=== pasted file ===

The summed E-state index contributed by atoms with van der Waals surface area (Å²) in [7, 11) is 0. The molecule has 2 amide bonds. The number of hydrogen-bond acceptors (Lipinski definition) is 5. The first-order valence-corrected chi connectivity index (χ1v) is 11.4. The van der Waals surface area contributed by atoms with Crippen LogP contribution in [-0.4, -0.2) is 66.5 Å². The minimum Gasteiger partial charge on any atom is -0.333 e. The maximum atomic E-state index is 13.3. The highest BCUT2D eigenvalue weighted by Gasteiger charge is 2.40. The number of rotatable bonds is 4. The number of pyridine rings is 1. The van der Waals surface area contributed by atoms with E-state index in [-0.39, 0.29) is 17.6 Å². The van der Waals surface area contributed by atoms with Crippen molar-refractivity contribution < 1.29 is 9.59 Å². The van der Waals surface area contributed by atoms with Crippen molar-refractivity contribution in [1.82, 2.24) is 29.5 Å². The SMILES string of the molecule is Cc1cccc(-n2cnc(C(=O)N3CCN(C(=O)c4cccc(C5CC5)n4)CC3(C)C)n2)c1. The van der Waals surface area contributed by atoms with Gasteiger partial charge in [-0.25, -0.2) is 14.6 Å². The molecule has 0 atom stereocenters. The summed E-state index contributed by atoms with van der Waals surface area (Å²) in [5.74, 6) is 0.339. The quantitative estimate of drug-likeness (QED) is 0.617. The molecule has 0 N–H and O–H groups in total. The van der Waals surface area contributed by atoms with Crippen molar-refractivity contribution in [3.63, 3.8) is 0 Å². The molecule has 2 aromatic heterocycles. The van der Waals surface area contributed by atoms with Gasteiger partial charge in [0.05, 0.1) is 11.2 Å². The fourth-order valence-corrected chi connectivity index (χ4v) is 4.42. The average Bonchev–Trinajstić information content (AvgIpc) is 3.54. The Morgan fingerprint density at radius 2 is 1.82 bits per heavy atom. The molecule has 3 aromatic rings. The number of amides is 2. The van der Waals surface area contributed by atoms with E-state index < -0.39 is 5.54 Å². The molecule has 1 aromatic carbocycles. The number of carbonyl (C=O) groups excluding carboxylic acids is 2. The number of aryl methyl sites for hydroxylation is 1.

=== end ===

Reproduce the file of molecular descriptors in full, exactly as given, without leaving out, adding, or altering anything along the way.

The summed E-state index contributed by atoms with van der Waals surface area (Å²) in [7, 11) is 0. The molecule has 2 amide bonds. The number of hydrogen-bond acceptors (Lipinski definition) is 5. The first-order valence-corrected chi connectivity index (χ1v) is 11.4. The van der Waals surface area contributed by atoms with Crippen LogP contribution in [-0.4, -0.2) is 66.5 Å². The minimum Gasteiger partial charge on any atom is -0.333 e. The maximum atomic E-state index is 13.3. The highest BCUT2D eigenvalue weighted by Gasteiger charge is 2.40. The number of rotatable bonds is 4. The number of pyridine rings is 1. The van der Waals surface area contributed by atoms with E-state index in [-0.39, 0.29) is 17.6 Å². The van der Waals surface area contributed by atoms with Crippen molar-refractivity contribution < 1.29 is 9.59 Å². The van der Waals surface area contributed by atoms with Crippen molar-refractivity contribution in [1.82, 2.24) is 29.5 Å². The SMILES string of the molecule is Cc1cccc(-n2cnc(C(=O)N3CCN(C(=O)c4cccc(C5CC5)n4)CC3(C)C)n2)c1. The van der Waals surface area contributed by atoms with Gasteiger partial charge in [-0.25, -0.2) is 14.6 Å². The molecule has 0 atom stereocenters. The summed E-state index contributed by atoms with van der Waals surface area (Å²) in [5.74, 6) is 0.339. The quantitative estimate of drug-likeness (QED) is 0.617. The molecule has 0 N–H and O–H groups in total. The van der Waals surface area contributed by atoms with Crippen molar-refractivity contribution in [3.63, 3.8) is 0 Å². The molecule has 2 aromatic heterocycles. The van der Waals surface area contributed by atoms with Gasteiger partial charge in [0.05, 0.1) is 11.2 Å². The fourth-order valence-corrected chi connectivity index (χ4v) is 4.42. The average Bonchev–Trinajstić information content (AvgIpc) is 3.54. The Morgan fingerprint density at radius 2 is 1.82 bits per heavy atom. The molecule has 3 aromatic rings. The number of amides is 2. The van der Waals surface area contributed by atoms with E-state index < -0.39 is 5.54 Å². The molecule has 1 aromatic carbocycles. The number of carbonyl (C=O) groups excluding carboxylic acids is 2. The number of aryl methyl sites for hydroxylation is 1.